We can see this playing out on both sides of the Atlantic over the issue of gay marriage. In the United States, Barack Obama has said that he personally supports gay marriage (although he will still leave actual legal decisions up to individual states), whereas in the United Kingdom, David Cameron has signalled that he will not be actively implementing legislation to allow gay marriage.

Each politician has been both criticised and praised by opponents or supporters for either being brave and courageous or pathetic and craven. Both have been celebrated for having stood up for what they believe in and criticised for bowing to pressure from organized groups in society.

But these views fundamentally misunderstand how societies change and what the role of politicians is in this change. It’s not Presidents or Prime Ministers that make countries more tolerant, inclusive places, its average people going about their daily lives that does that. Politicians respond to these changes in society, building alliances and passing laws that reflect the priorities of these alliances, not conjuring up new attitudes out of nowhere.

Let’s look more closely at the issue of gay marriage.

It is certainly striking how much more tolerant the American people have become since around 2004. This graph shows the number of people who favour allowing gay marriage in America. You can see that it is going up.

Why might this be? Let me put forward the theory that it is because more people know people that are openly gay.

Just as people that have regular contact with people of other races are less racist, similarly, people that have regular contact with people who are openly gay are less homophobic.

Here is a graph (taken from polling data here) that shows that the percentage of Americans that say they know someone who is openly gay has dramatically increased over the last 10 years.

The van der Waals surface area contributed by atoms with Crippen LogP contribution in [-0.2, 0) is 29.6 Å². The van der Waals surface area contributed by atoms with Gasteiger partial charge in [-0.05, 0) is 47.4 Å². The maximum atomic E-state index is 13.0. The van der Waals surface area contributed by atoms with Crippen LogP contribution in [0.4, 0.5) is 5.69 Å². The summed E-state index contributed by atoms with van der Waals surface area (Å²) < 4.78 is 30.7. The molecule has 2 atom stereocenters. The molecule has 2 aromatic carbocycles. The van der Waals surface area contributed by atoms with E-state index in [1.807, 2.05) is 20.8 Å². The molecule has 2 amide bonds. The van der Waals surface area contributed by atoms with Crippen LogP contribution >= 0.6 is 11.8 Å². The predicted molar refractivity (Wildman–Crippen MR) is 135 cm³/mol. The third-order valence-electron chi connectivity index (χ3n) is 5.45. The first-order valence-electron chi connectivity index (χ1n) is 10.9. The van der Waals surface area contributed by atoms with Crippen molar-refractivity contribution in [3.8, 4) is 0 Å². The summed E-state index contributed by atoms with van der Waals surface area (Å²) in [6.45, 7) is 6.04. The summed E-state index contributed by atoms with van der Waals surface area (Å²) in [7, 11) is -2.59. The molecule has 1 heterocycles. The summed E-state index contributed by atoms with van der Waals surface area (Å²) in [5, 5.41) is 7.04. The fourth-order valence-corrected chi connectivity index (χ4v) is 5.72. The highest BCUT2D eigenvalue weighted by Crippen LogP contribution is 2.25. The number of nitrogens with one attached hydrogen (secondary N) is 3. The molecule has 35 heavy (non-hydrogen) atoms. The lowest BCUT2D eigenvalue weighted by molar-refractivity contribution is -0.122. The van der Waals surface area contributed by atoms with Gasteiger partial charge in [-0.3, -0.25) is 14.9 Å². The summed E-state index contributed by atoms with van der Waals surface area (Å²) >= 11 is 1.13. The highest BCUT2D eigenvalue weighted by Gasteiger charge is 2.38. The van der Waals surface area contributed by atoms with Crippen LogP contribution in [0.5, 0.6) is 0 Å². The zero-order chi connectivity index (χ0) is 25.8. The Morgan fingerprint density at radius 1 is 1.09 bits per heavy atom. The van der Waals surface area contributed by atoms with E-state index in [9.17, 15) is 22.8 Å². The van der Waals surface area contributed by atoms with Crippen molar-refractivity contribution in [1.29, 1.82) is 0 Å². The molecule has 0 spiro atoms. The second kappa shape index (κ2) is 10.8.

A far larger number of Americans say they know someone who is openly gay now than did just a decade ago. At the same time, a far larger number of Americans say that they think gay people should be allowed to marry. My arguement is that these two things are linked.

Different people advocate different tactics for making countries more tolerant. Some try to ridicule people who oppose greater tolerance. Some try to make reasoned arguments for why tolerance is better and hope to convince their opponents. Others try and use money and organization to force and cajole politicians into passing laws that support tolerance.

There is something to be said for all of these tactics, but ultimately, none of them are nearly as effective as the cumulative effect of large numbers of people interacting with friends, relatives and colleagues and slowly coming to the realization that there really isn’t anything to be feared from gay marriage. It is people coming out in their neighbourhoods, to their families and in their workplaces that is making America a more tolerant place. Obama is just reflecting that.

We may hope that a powerful politician will sweep into power and decree that the country will be a more tolerant place with a swipe of their pen, but that’s not how the world works.

Firstly, there is always the danger that a leader supporting a particular cause will not convince opponents that it is right but will, instead, make them even more resolute in their opposition. They are opponents after all and not really inclined to listen to the other side’s arguments. Secondly, there is the fact that, by and large, we only want our politicians to do things that are popular. Indeed, the whole point of democracy is that we do not have politicians that decide what is right or wrong entirely independently of what the public think. In fact, maybe it’s a good thing that politicians try and work out what the public think and try and stick close to it?

As Bruce Springsteen says, you will “waste your summer praying in vain/ for a saviour to rise from these streets.”